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The Chinese Yuan lost against the U.S. Dollar for the second week. The USD/CNH touched 6.8329 before the June FOMC announcement on Thursday, the highest level for the pair (lowest for the Yuan) in two weeks. Yet, the Fed’s faster-than-expected pace to address on its $4.5 trillion balance sheet took the fuel out of the Dollar’s rise; the USD/CNH retreated and tested a key level of 6.81 as of the 3pm ET on Friday. Looking forward, all Chinese markets are all awaiting MSCI’s decision on whether to include Chinese A-shares into its global indices.
The decision is due to announce late Tuesday (June 20th) European time. MSCI has rejected Chinese A-shares’ inclusion three times, from 2014 to 2016. The 2017 proposal has been revised compared to previous versions: if this one is approved, only 169 A-shares will be included, reduced from 448; and the weighting of these Yuan-denominated shares will be cut to 0.5% from the early proposed 1.0%. With these adjustments, the likelihood of A-shares to be added in the MSCI index has increased.
The spokesman of China Securities Regulatory Commission, Zhang Jun, told at a press briefing on Thursday that “China welcomes such an inclusion; any emerging market index without Chinese stocks is incomplete. Yet, this is a business decision to be made by MSCI.”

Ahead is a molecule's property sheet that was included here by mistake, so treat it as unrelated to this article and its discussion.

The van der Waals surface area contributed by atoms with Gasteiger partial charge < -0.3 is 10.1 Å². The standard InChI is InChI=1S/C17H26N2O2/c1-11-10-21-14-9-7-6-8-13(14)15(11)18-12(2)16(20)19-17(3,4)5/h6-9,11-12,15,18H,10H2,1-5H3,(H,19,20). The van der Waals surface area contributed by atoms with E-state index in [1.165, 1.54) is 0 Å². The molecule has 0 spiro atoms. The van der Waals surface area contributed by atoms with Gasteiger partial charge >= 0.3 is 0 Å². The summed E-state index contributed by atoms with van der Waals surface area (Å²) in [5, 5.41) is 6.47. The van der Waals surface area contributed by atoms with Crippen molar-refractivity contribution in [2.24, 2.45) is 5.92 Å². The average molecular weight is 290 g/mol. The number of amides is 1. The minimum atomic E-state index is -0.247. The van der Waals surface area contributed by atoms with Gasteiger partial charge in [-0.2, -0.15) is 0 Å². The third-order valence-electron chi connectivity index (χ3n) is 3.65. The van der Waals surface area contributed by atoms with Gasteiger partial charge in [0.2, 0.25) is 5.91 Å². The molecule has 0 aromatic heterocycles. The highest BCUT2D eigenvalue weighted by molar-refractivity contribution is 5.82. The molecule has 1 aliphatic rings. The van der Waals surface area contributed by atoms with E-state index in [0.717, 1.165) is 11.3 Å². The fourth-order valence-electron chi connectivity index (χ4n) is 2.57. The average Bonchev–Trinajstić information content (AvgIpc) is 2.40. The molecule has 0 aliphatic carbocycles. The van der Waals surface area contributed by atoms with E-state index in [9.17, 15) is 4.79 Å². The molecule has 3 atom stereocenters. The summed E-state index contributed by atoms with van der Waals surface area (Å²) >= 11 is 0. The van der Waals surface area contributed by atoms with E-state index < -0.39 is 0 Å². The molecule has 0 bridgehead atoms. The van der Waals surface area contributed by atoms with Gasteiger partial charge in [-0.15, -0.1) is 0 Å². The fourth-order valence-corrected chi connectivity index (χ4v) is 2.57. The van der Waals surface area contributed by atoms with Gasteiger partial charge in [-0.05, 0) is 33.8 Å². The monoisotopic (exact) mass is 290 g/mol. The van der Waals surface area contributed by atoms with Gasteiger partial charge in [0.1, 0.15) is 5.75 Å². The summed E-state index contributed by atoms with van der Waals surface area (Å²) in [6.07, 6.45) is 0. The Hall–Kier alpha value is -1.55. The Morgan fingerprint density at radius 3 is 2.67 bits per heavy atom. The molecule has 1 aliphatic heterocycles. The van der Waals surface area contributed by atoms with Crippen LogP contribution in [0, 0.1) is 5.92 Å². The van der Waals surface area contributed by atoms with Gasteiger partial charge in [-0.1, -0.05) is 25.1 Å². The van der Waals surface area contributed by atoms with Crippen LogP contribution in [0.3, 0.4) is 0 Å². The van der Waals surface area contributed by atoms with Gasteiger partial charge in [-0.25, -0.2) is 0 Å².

If MSCI approves A-shares’ entrance, it could have a few immediate impacts: foreign investors’ purchase in Chinese stocks may not increase significantly in the short-term; yet, Chinese retail investors, who are more rely on news and rumors than analysis, are likely rush to buy stocks, similar as what was seen when a special economic zone was launched in April. Also, the global acceptance of Yuan-denominated stocks could add strength into the Yuan rate. The USD/CNH is still looking for a direction; the Dollar weakness driven by Fed’s reducing its balance sheet has lifted external pressure on the Yuan rate. Within such context, a major development in China could lead to a new trend in the pair.
An approval may have longer-term impacts, for instance, to help reduce capital outflows or even reverse the direction of capital flows. China’s foreign reserves is considered to be a measure of the country’s financial power to preserve the stability of its currency. The gauge dipped below $3 trillion in January and then picked up in February and has remained right above the level as of the end of May. It took 39 months for China’s foreign reserves to increase from $3 trillion to nearly $4 trillion in June 2014; over the span of time, the offshore Yuan gained +5% against the U.S. Dollar. And then, it took another 27 months for the holding fell back to $3 trillion; the offshore Yuan lost -12% against the Dollar over the same span of time.